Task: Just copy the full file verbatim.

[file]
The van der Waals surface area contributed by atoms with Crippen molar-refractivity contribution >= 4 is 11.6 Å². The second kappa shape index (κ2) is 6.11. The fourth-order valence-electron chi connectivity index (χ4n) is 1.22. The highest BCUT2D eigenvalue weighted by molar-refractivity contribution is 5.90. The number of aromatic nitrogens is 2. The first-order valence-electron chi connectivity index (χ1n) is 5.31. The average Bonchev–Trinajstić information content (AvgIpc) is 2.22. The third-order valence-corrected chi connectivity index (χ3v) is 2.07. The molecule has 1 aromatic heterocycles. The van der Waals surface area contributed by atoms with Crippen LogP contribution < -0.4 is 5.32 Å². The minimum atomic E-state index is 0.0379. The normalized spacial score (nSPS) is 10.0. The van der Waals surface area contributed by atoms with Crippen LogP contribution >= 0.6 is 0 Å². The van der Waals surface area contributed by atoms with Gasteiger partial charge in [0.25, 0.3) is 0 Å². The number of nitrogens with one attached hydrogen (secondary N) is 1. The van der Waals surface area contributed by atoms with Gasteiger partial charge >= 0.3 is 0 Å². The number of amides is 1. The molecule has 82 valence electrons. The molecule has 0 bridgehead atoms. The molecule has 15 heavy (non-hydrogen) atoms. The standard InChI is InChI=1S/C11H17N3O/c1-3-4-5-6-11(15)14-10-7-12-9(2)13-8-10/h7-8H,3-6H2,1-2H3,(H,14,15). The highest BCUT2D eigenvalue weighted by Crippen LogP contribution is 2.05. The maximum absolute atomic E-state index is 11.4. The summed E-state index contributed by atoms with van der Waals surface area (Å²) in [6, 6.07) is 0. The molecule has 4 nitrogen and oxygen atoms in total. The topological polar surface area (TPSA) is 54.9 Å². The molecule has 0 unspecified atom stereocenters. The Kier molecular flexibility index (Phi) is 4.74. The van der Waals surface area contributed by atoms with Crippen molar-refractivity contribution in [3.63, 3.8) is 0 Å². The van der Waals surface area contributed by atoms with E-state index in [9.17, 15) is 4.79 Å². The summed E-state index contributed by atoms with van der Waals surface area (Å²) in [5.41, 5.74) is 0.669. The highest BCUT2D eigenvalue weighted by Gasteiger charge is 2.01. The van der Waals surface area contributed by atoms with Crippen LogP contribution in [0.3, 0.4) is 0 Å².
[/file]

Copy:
The van der Waals surface area contributed by atoms with Crippen molar-refractivity contribution >= 4 is 11.6 Å². The second kappa shape index (κ2) is 6.11. The fourth-order valence-electron chi connectivity index (χ4n) is 1.22. The highest BCUT2D eigenvalue weighted by molar-refractivity contribution is 5.90. The number of aromatic nitrogens is 2. The first-order valence-electron chi connectivity index (χ1n) is 5.31. The average Bonchev–Trinajstić information content (AvgIpc) is 2.22. The third-order valence-corrected chi connectivity index (χ3v) is 2.07. The molecule has 1 aromatic heterocycles. The van der Waals surface area contributed by atoms with Crippen LogP contribution < -0.4 is 5.32 Å². The minimum atomic E-state index is 0.0379. The normalized spacial score (nSPS) is 10.0. The van der Waals surface area contributed by atoms with Crippen LogP contribution >= 0.6 is 0 Å². The van der Waals surface area contributed by atoms with Gasteiger partial charge in [0.25, 0.3) is 0 Å². The number of nitrogens with one attached hydrogen (secondary N) is 1. The van der Waals surface area contributed by atoms with Gasteiger partial charge >= 0.3 is 0 Å². The number of amides is 1. The molecule has 82 valence electrons. The molecule has 0 bridgehead atoms. The molecule has 15 heavy (non-hydrogen) atoms. The standard InChI is InChI=1S/C11H17N3O/c1-3-4-5-6-11(15)14-10-7-12-9(2)13-8-10/h7-8H,3-6H2,1-2H3,(H,14,15). The highest BCUT2D eigenvalue weighted by Crippen LogP contribution is 2.05. The maximum absolute atomic E-state index is 11.4. The summed E-state index contributed by atoms with van der Waals surface area (Å²) in [6, 6.07) is 0. The molecule has 4 nitrogen and oxygen atoms in total. The topological polar surface area (TPSA) is 54.9 Å². The molecule has 0 unspecified atom stereocenters. The Kier molecular flexibility index (Phi) is 4.74. The van der Waals surface area contributed by atoms with Crippen molar-refractivity contribution in [3.63, 3.8) is 0 Å². The van der Waals surface area contributed by atoms with E-state index in [9.17, 15) is 4.79 Å². The summed E-state index contributed by atoms with van der Waals surface area (Å²) in [5.41, 5.74) is 0.669. The highest BCUT2D eigenvalue weighted by Gasteiger charge is 2.01. The van der Waals surface area contributed by atoms with Crippen LogP contribution in [0.3, 0.4) is 0 Å².